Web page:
Porter took a breath and opened the box. He saw two well-thumbed, yellowing notebooks, a pair of spectacles, a hip flask, a crumbling leather wallet and two buttons. He couldn’t see in the gloom and decided to bolt, knowing childhood spiders lurked eternal. As he scuttled down the ladder, clutching the box, he felt the old familiar shudder and the same relief when the door slammed shut without smoky black fingers hauling him back in.
He didn’t want to stay at Ida’s for long, but curiosity meant he had to skim the notebooks.
“Can you do anything with those Mickey Mouse gloved hands of yours? Make tea? That sort of thing? Anything useful?” asked Porter.
“I don’t have a physical dimension so, no, my silver service skills aren’t what they could be.”
Tutting, Porter held up the hip flask Harry Norton had carried till his death. He tried to unscrew it, but the cap was rusted shut. He imagined himself in the trenches, clutching the flask to his chest.
“This represented home for Harry,” concluded Porter. “It stood for better days and something to aspire to.”
Choked, he examined the rest of the contents and found the wallet empty, the spectacle lenses scratched and foggy. He got nothing from them.
Opening the first notebook, he saw faded ink and handwriting, bunched-up and tiny. Harry was either trying to save paper or protect his privacy.
The first entry was dated July 1914 and was clearly aimed at Harry’s wife.
I’m on the train, heading to the front. I’m a bit frightened if I’m honest. We always joked one day we would visit Paris, didn’t we Alice? Now I just want to be back home in England. God, I miss London.
about the author
Born in the middle of the Summer of Love on a pre-fab council estate in Luton, teenage bitterness and a chance viewing of the Watergate movie, All the President’s Men, made him vow to become a journalist and bring down the government.
First he had to pay for his journalism course, so he became a civil servant. Literally the day he had enough for his fees, he packed it in.
Twelve years on from watching the film, he was a journalist at The Times and had a big hand in bringing down John Major’s government. News ambitions sated, he packed that in too.
Several years of working for Channel 4, ITV and the BBC as a senior producer saw him working across the world, but he eventually got fed up with asking bands how the new album was coming along, and packed it in.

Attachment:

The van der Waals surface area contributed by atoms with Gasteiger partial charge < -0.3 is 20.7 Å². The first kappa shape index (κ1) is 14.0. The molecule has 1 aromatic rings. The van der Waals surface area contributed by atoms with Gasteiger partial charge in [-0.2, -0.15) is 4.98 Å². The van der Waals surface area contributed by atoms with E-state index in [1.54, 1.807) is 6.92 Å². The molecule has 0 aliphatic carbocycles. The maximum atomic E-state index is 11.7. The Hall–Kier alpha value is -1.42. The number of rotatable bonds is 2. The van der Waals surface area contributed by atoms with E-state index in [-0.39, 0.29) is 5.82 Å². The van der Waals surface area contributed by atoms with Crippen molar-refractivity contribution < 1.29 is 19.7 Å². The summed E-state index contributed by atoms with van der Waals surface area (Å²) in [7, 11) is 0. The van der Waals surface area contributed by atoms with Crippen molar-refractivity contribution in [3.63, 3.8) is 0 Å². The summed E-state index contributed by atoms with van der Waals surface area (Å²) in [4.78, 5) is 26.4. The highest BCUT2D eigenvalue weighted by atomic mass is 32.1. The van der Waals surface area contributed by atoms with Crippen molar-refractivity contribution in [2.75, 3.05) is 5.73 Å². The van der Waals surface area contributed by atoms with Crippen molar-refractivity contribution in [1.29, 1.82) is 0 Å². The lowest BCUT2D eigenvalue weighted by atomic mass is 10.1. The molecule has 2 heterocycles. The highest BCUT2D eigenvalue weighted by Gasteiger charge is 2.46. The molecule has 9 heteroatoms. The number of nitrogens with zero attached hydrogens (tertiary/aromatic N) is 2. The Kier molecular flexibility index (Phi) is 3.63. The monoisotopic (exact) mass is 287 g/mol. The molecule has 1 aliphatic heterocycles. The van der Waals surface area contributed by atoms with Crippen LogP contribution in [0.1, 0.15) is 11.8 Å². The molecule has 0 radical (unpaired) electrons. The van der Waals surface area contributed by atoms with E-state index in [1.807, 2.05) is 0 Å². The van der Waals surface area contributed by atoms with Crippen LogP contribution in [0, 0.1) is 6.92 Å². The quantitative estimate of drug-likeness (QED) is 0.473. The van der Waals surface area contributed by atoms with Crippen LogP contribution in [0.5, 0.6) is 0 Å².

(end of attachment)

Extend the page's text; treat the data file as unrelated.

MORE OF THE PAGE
He set up his own production company magnificent! in 2002 and simultaneously worked on the BBC Live Events team for another 10 years. But then six years of work on the Olympics came along, so he packed the BBC in. Again.
Des has jammed with many of his heroes from Paul McCartney to Brian Wilson, Queen to Nancy Sinatra. He has interviewed many A-listers, including David Bowie, Michael Caine, John Cleese and even Noam Chomsky.
He has directed/produced a fairly long list of people – Muse, Coldplay, Michael Jackson, Jay-Z, produced BBC3’s Glastonbury coverage for a couple of years, made films about leprosy in India, comedy shorts with Miranda Hart and Lenny Henry and played guitar for Chas and Dave at the Hackney Empire.
He has made 300+ short films for the Queen, MI5, the BBC, Sky, Discovery, EMI, the British Academy and dozens of authorities, charities and private sector firms. His most recent publication was a series of interviews with leading academics like Mary Beard on the state of the humanities which was published as a standalone magazine by the British Academy.
Fed up with travelling and determined to be a half-decent dad, he now works in London as often as he can. He runs the Young Directors Film School making movies with young people and is about to head up the Digital Film and Video MA at Tileyard. An avid musician and producer, he releases his third album as Romano Chorizo (he plays drums, bass, piano, guitar and really bad sax).
He hates to be pigeon-holed, thinks creativity is a learned state of mind and wishes they would teach people memory and learning techniques at school.
Dead & Talking is his first novel, the first in a series of Porter & The Gliss investigations.
Win 3 x Signed Copies of Dead & Talking (Open INT)
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TOUR HOSTED BY
Thanks to Rachel, Des and the publisher for letting me part of this tour and for sharing an extract with us.
Have a brilliant day!